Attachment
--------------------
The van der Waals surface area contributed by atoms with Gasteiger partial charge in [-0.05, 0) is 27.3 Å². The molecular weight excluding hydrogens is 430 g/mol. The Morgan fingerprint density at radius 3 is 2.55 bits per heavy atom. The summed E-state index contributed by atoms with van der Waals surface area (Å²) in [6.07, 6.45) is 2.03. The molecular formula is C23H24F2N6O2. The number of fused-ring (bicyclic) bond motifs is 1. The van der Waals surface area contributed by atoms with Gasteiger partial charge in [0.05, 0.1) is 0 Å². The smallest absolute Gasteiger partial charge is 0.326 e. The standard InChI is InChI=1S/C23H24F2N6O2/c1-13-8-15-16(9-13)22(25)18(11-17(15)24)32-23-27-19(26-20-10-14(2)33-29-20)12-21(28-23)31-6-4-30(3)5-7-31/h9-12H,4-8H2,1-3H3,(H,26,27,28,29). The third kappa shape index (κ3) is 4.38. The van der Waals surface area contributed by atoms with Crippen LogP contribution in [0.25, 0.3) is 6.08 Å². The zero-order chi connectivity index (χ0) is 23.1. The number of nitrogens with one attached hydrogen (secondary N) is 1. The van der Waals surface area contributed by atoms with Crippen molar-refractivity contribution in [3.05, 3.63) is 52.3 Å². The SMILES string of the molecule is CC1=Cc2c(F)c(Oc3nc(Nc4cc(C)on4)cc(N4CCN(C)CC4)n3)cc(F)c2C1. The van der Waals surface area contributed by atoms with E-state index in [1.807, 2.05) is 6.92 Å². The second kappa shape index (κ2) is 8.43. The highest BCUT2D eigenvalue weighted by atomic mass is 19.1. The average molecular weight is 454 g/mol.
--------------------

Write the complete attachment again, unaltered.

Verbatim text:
The van der Waals surface area contributed by atoms with Gasteiger partial charge in [-0.05, 0) is 27.3 Å². The molecular weight excluding hydrogens is 430 g/mol. The Morgan fingerprint density at radius 3 is 2.55 bits per heavy atom. The summed E-state index contributed by atoms with van der Waals surface area (Å²) in [6.07, 6.45) is 2.03. The molecular formula is C23H24F2N6O2. The number of fused-ring (bicyclic) bond motifs is 1. The van der Waals surface area contributed by atoms with Gasteiger partial charge in [0.05, 0.1) is 0 Å². The smallest absolute Gasteiger partial charge is 0.326 e. The standard InChI is InChI=1S/C23H24F2N6O2/c1-13-8-15-16(9-13)22(25)18(11-17(15)24)32-23-27-19(26-20-10-14(2)33-29-20)12-21(28-23)31-6-4-30(3)5-7-31/h9-12H,4-8H2,1-3H3,(H,26,27,28,29). The third kappa shape index (κ3) is 4.38. The van der Waals surface area contributed by atoms with Crippen LogP contribution in [0.25, 0.3) is 6.08 Å². The zero-order chi connectivity index (χ0) is 23.1. The number of nitrogens with one attached hydrogen (secondary N) is 1. The van der Waals surface area contributed by atoms with Crippen molar-refractivity contribution in [3.05, 3.63) is 52.3 Å². The SMILES string of the molecule is CC1=Cc2c(F)c(Oc3nc(Nc4cc(C)on4)cc(N4CCN(C)CC4)n3)cc(F)c2C1. The van der Waals surface area contributed by atoms with E-state index in [1.807, 2.05) is 6.92 Å². The second kappa shape index (κ2) is 8.43. The highest BCUT2D eigenvalue weighted by atomic mass is 19.1. The average molecular weight is 454 g/mol.